Our coalition asks you to promote inclusive, win-win policies that welcome all of America’s construction industry to compete to rebuild our nation’s infrastructure, increase accountability and reduce waste and favoritism in the procurement of federal and federally assisted construction projects. Ensuring fair and open competition on taxpayer-funded construction projects will ultimately result in savings to taxpayers, more opportunities for all qualified small, minority- and women-owned businesses in the construction industry and the completion of more quality infrastructure projects on time and on budget.


American Fire Sprinkler Association

American Road & Transportation Builders of America

American Pipeline Contractors Association

Associated Builders and Contractors

Business Coalition for Fair Competition

Construction Industry Round Table

Electronic Security Association

Independent Electrical Contractors

National Association of Home Builders

National Black Chamber of Commerce

National Ready Mixed Concrete Association

National Stone, Sand & Gravel Association

National Utility Contractors Association

Plastics Pipe Institute

Power and Communication Contractors Association

Small Business and Entrepreneurship Council


[1] Executive Order 14063, Executive Order Executive Order on Use of Project Labor Agreements For Federal Construction Projects, Signed Feb. 4, 2022.

[2] Federal dollars distributed to state and local governments via multiple grant programs administered by the departments of Treasury, Transportation, Agriculture and Interior encourage state and local applicants to mandate PLAs on water, sewer, broadband, offshore wind, energy and infrastructure projects.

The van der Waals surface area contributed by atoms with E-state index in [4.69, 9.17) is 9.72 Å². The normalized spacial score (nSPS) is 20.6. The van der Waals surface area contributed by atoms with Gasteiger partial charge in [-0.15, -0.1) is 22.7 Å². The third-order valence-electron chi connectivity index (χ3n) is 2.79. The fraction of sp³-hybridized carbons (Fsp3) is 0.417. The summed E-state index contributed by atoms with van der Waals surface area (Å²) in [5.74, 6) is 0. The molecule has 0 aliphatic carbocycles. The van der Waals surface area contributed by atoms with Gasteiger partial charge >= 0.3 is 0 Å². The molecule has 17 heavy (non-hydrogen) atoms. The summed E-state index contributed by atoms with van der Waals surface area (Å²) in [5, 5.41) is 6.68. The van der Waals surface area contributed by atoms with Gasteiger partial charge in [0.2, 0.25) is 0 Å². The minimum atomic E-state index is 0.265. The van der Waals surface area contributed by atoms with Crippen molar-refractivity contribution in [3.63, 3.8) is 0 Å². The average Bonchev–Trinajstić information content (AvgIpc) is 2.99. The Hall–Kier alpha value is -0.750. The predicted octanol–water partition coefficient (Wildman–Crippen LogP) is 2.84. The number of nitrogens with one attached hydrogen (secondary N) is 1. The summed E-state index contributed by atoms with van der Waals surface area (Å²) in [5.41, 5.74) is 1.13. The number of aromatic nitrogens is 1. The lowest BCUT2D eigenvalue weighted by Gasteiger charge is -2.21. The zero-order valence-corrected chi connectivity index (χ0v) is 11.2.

[3] White House Fact Sheet: President Biden Signs Executive Order to Boost Quality of Federal Construction Projects, Feb. 3, 2022,

[4] Union Leaders and Contractors Oppose Government-Mandated Project Labor Agreements Too, March 1, 2021,

[5] See Union Members Summary. Jan. 20, 2022,

[6] McGowan, John R., PHD, CPA, Government-Mandated Project Labor Agreements Result in Lost and Stolen Wages for Employees and Excessive Costs and Liability Exposure for Employers, October 2021.

[7] President Obama’s Executive Order 13502 encourages federal agencies, on a case-by-case basis, to require PLAs on federal construction projects exceeding $25 million in total value and permits states and localities to mandate PLAs on federally assisted projects in order to “promote the economy and efficiency in federal procurement.” See FAR Case 2009-005, Use of Project Labor Agreements for Federal Construction Projects, published April 13, 2020, effective May 13, 2010, and Executive Order 13502, Use of Project Labor Agreements for Federal Construction Projects, signed Feb. 6, 2009, (

[8] Federal contract award data downloaded from compared to list of nonunion general contractors, December 2021.

[9] With or without a PLA, all federal projects are subject to federal Davis-Bacon prevailing wage regulations, which typically require union-scale wages for building, heavy and highway projects where PLAs are typically considered.


[11] Ward, Jason M., The Effects of Project Labor Agreements on the Production of Affordable Housing: Evidence from Proposition HHH. Santa Monica, CA: RAND Corporation, 2021.

[12] See multiple studies measuring the impact of PLA mandates on public school construction already subject to state prevailing wage laws in Connecticut, Massachusetts, New Jersey, New York and Ohio by the Beacon Hill Institute (; an October 2010 report by the New Jersey Department of Labor and Workforce Development, Annual Report to the Governor and Legislature: Use of Project Labor Agreements in Public Works Building Projects in Fiscal Year 2008 (; and a 2011 study by the National University System Institute for Policy Research, Measuring the Cost of Project Labor Agreements on School Construction in California